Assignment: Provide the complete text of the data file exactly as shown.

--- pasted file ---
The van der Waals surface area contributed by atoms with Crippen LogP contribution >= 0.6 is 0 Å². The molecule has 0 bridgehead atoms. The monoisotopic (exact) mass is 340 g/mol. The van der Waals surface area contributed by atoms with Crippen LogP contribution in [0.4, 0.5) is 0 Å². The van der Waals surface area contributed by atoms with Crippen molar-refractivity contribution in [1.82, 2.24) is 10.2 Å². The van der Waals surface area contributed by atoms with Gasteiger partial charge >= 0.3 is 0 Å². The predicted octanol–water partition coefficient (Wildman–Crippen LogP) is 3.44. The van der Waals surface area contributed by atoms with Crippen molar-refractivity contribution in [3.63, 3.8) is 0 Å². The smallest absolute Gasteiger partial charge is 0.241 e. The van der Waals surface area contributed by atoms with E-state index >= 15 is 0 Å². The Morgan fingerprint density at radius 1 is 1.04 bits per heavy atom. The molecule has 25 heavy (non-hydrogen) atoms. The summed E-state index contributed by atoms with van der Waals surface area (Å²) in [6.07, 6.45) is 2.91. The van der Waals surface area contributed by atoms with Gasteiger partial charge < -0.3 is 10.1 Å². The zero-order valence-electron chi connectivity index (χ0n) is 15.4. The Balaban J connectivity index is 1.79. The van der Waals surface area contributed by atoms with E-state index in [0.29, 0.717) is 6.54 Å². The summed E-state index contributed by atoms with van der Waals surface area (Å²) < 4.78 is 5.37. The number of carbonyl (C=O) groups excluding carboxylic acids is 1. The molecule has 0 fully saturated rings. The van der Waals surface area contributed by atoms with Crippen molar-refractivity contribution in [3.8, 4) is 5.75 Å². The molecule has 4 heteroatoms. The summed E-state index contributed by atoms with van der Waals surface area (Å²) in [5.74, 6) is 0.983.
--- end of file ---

The van der Waals surface area contributed by atoms with Crippen LogP contribution >= 0.6 is 0 Å². The molecule has 0 bridgehead atoms. The monoisotopic (exact) mass is 340 g/mol. The van der Waals surface area contributed by atoms with Crippen LogP contribution in [0.4, 0.5) is 0 Å². The van der Waals surface area contributed by atoms with Crippen molar-refractivity contribution in [1.82, 2.24) is 10.2 Å². The van der Waals surface area contributed by atoms with Gasteiger partial charge >= 0.3 is 0 Å². The predicted octanol–water partition coefficient (Wildman–Crippen LogP) is 3.44. The van der Waals surface area contributed by atoms with Crippen molar-refractivity contribution in [3.63, 3.8) is 0 Å². The smallest absolute Gasteiger partial charge is 0.241 e. The van der Waals surface area contributed by atoms with E-state index >= 15 is 0 Å². The Morgan fingerprint density at radius 1 is 1.04 bits per heavy atom. The molecule has 25 heavy (non-hydrogen) atoms. The summed E-state index contributed by atoms with van der Waals surface area (Å²) in [6.07, 6.45) is 2.91. The van der Waals surface area contributed by atoms with Gasteiger partial charge < -0.3 is 10.1 Å². The zero-order valence-electron chi connectivity index (χ0n) is 15.4. The Balaban J connectivity index is 1.79. The van der Waals surface area contributed by atoms with E-state index in [0.29, 0.717) is 6.54 Å². The summed E-state index contributed by atoms with van der Waals surface area (Å²) < 4.78 is 5.37. The number of carbonyl (C=O) groups excluding carboxylic acids is 1. The molecule has 0 fully saturated rings. The van der Waals surface area contributed by atoms with Crippen molar-refractivity contribution in [3.8, 4) is 5.75 Å². The molecule has 4 heteroatoms. The summed E-state index contributed by atoms with van der Waals surface area (Å²) in [5.74, 6) is 0.983.